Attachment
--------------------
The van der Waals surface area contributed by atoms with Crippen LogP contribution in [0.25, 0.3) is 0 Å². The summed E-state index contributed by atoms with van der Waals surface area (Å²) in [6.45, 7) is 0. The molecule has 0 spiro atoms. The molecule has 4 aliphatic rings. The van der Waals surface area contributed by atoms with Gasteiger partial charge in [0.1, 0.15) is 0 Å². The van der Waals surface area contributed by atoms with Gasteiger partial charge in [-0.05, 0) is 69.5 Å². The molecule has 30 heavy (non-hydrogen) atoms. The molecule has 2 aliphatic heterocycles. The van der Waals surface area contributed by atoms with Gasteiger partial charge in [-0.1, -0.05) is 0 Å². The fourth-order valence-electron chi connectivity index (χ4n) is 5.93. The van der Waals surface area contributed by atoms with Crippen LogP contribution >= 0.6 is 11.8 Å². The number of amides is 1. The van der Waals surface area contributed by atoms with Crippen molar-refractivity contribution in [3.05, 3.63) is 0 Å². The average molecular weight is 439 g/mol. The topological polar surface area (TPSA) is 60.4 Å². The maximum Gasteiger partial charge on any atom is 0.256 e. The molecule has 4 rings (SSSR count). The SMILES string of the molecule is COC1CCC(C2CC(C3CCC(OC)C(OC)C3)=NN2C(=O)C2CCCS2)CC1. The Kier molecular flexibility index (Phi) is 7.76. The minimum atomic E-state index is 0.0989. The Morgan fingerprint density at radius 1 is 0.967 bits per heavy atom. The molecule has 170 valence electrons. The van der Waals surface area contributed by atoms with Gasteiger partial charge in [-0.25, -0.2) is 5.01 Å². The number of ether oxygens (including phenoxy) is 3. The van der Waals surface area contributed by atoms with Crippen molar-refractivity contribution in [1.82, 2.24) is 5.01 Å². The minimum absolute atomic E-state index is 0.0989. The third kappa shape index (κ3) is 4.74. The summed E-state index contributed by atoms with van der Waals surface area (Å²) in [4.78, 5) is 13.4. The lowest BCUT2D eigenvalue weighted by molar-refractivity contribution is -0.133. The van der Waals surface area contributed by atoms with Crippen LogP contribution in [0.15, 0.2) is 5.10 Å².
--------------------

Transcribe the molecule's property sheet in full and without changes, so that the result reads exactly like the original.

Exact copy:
The van der Waals surface area contributed by atoms with Crippen LogP contribution in [0.25, 0.3) is 0 Å². The summed E-state index contributed by atoms with van der Waals surface area (Å²) in [6.45, 7) is 0. The molecule has 0 spiro atoms. The molecule has 4 aliphatic rings. The van der Waals surface area contributed by atoms with Gasteiger partial charge in [0.1, 0.15) is 0 Å². The van der Waals surface area contributed by atoms with Gasteiger partial charge in [-0.05, 0) is 69.5 Å². The molecule has 30 heavy (non-hydrogen) atoms. The molecule has 2 aliphatic heterocycles. The van der Waals surface area contributed by atoms with Gasteiger partial charge in [-0.1, -0.05) is 0 Å². The fourth-order valence-electron chi connectivity index (χ4n) is 5.93. The van der Waals surface area contributed by atoms with Crippen LogP contribution >= 0.6 is 11.8 Å². The number of amides is 1. The van der Waals surface area contributed by atoms with Crippen molar-refractivity contribution in [3.05, 3.63) is 0 Å². The average molecular weight is 439 g/mol. The topological polar surface area (TPSA) is 60.4 Å². The maximum Gasteiger partial charge on any atom is 0.256 e. The molecule has 4 rings (SSSR count). The SMILES string of the molecule is COC1CCC(C2CC(C3CCC(OC)C(OC)C3)=NN2C(=O)C2CCCS2)CC1. The Kier molecular flexibility index (Phi) is 7.76. The minimum atomic E-state index is 0.0989. The Morgan fingerprint density at radius 1 is 0.967 bits per heavy atom. The molecule has 170 valence electrons. The van der Waals surface area contributed by atoms with Gasteiger partial charge in [-0.25, -0.2) is 5.01 Å². The number of ether oxygens (including phenoxy) is 3. The van der Waals surface area contributed by atoms with Crippen molar-refractivity contribution in [1.82, 2.24) is 5.01 Å². The minimum absolute atomic E-state index is 0.0989. The third kappa shape index (κ3) is 4.74. The summed E-state index contributed by atoms with van der Waals surface area (Å²) in [4.78, 5) is 13.4. The lowest BCUT2D eigenvalue weighted by molar-refractivity contribution is -0.133. The van der Waals surface area contributed by atoms with Crippen LogP contribution in [0.15, 0.2) is 5.10 Å².